While some jurisdictions require only three-sided fencing around the yard (the house acts as the fourth side), groups like the Lifesaving Society recommend backyard pool owners install a four-sided fence with a self-closing, self-latching gate on the fourth side. In fact, most injury prevention professionals endorse this as the most effective method of restricting access to the pool area.
Here are other tips to help prevent tragedy from touching your life:
- Never leave a child alone in, on, or near water, whether it is a backyard pool, a wading pool, a bathtub, or a lake.
- Toddlers and children who are non-swimmers should wear a lifejacket in the pool area.
- Keep a close eye on patio doors. Ensure doors are locked and install an alarm to be absolutely sure.
- Make certain all gates have a self-closing latch and that gates are locked to keep children out of the pool area when it is not in use.
- Keep safety equipment around the pool for easy access. These can include a reaching pole, ring buoy, or other floating objects that can be thrown to someone in need. Also, keep a cordless phone nearby for emergencies.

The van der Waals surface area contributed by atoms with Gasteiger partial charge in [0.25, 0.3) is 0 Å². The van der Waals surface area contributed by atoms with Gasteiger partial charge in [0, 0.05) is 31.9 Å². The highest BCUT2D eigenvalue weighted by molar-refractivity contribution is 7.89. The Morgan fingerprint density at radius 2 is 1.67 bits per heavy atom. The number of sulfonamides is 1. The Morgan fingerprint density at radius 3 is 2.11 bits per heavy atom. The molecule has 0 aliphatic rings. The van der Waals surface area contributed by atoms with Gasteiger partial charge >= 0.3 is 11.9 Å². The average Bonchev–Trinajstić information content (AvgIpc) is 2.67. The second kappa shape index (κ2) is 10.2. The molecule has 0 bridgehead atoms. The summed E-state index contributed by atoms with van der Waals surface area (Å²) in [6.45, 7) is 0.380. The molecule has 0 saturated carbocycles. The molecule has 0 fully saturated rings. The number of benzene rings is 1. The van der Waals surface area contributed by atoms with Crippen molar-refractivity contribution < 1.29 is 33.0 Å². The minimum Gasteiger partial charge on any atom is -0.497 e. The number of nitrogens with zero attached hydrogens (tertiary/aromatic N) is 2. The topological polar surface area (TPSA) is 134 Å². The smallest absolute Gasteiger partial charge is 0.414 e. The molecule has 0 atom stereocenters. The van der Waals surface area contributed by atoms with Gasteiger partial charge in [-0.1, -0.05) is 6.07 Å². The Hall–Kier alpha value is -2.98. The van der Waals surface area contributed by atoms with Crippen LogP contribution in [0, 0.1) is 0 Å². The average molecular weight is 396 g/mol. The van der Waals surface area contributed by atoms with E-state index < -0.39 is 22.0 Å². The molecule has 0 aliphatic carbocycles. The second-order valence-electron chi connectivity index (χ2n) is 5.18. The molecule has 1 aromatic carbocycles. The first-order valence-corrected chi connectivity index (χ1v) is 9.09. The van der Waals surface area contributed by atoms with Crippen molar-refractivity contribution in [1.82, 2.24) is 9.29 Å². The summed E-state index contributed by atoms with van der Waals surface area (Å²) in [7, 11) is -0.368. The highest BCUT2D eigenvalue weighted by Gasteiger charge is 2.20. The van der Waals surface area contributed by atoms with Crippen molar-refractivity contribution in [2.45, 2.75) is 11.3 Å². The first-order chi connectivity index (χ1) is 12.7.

- Remove toys from the swimming pool when not in use. Inflatable toys can flip over and trap a child underwater. They can also be extremely tempting
to a child when left floating.
- Never swim alone—this applies to both adults and children. Swimming with someone will enable them to get help or provide assistance when someone is having difficulty in the water.
It is important pool owners take on the responsibility of lifeguard in their own backyard and ensure their children become strong and accomplished swimmers with first aid training. Your children’s water safety education is incomplete until they have earned lifesaving and lifeguarding awards. Enroll them in water safety courses and ensure family members learn to administer basic first aid and cardiopulmonary resuscitation (CPR).
The Lifesaving Society has developed a Backyard Swimming Pool Safety Inspection Checklist (see opposite page). This is a great resource to enable backyard pool owners to evaluate their own pool for safety fitness. This evaluation should be done annually.
Barbara Byers is public education director for the Lifesaving Society, a full-service provider of programs, products, and services designed to prevent drowning. For more information, visit www.lifesavingsociety.com.